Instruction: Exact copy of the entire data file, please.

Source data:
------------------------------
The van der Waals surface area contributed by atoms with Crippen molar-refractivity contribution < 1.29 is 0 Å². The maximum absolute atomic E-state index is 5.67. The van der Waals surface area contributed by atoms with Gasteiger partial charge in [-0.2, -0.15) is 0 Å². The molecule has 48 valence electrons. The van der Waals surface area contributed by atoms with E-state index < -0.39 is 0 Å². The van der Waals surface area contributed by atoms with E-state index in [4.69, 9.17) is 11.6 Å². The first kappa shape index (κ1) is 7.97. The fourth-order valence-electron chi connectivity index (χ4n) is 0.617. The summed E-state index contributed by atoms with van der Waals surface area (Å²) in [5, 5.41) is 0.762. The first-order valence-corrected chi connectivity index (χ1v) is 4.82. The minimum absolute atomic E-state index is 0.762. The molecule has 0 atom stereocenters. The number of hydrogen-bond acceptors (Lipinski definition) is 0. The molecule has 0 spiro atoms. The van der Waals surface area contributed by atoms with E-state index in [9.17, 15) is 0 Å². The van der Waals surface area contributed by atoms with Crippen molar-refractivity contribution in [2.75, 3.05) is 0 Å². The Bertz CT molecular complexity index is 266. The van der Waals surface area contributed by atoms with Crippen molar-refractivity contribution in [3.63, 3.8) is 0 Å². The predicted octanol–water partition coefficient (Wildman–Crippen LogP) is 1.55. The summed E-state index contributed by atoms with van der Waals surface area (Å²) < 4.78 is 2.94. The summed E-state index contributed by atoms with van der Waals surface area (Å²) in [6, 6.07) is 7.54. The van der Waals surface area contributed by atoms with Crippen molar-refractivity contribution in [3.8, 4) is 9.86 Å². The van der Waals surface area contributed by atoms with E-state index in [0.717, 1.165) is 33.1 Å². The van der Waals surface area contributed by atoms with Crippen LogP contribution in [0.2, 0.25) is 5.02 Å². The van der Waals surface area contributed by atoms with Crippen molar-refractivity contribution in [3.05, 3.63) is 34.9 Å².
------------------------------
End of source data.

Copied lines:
The van der Waals surface area contributed by atoms with Crippen molar-refractivity contribution < 1.29 is 0 Å². The maximum absolute atomic E-state index is 5.67. The van der Waals surface area contributed by atoms with Gasteiger partial charge in [-0.2, -0.15) is 0 Å². The molecule has 48 valence electrons. The van der Waals surface area contributed by atoms with E-state index < -0.39 is 0 Å². The van der Waals surface area contributed by atoms with E-state index in [4.69, 9.17) is 11.6 Å². The first kappa shape index (κ1) is 7.97. The fourth-order valence-electron chi connectivity index (χ4n) is 0.617. The summed E-state index contributed by atoms with van der Waals surface area (Å²) in [5, 5.41) is 0.762. The first-order valence-corrected chi connectivity index (χ1v) is 4.82. The minimum absolute atomic E-state index is 0.762. The molecule has 0 atom stereocenters. The number of hydrogen-bond acceptors (Lipinski definition) is 0. The molecule has 0 spiro atoms. The van der Waals surface area contributed by atoms with E-state index in [9.17, 15) is 0 Å². The van der Waals surface area contributed by atoms with Crippen molar-refractivity contribution in [2.75, 3.05) is 0 Å². The Bertz CT molecular complexity index is 266. The van der Waals surface area contributed by atoms with Crippen molar-refractivity contribution in [3.63, 3.8) is 0 Å². The predicted octanol–water partition coefficient (Wildman–Crippen LogP) is 1.55. The summed E-state index contributed by atoms with van der Waals surface area (Å²) < 4.78 is 2.94. The summed E-state index contributed by atoms with van der Waals surface area (Å²) in [6, 6.07) is 7.54. The van der Waals surface area contributed by atoms with Crippen molar-refractivity contribution in [3.8, 4) is 9.86 Å². The van der Waals surface area contributed by atoms with E-state index in [0.717, 1.165) is 33.1 Å². The van der Waals surface area contributed by atoms with Crippen LogP contribution in [0.2, 0.25) is 5.02 Å². The van der Waals surface area contributed by atoms with Crippen molar-refractivity contribution in [3.05, 3.63) is 34.9 Å².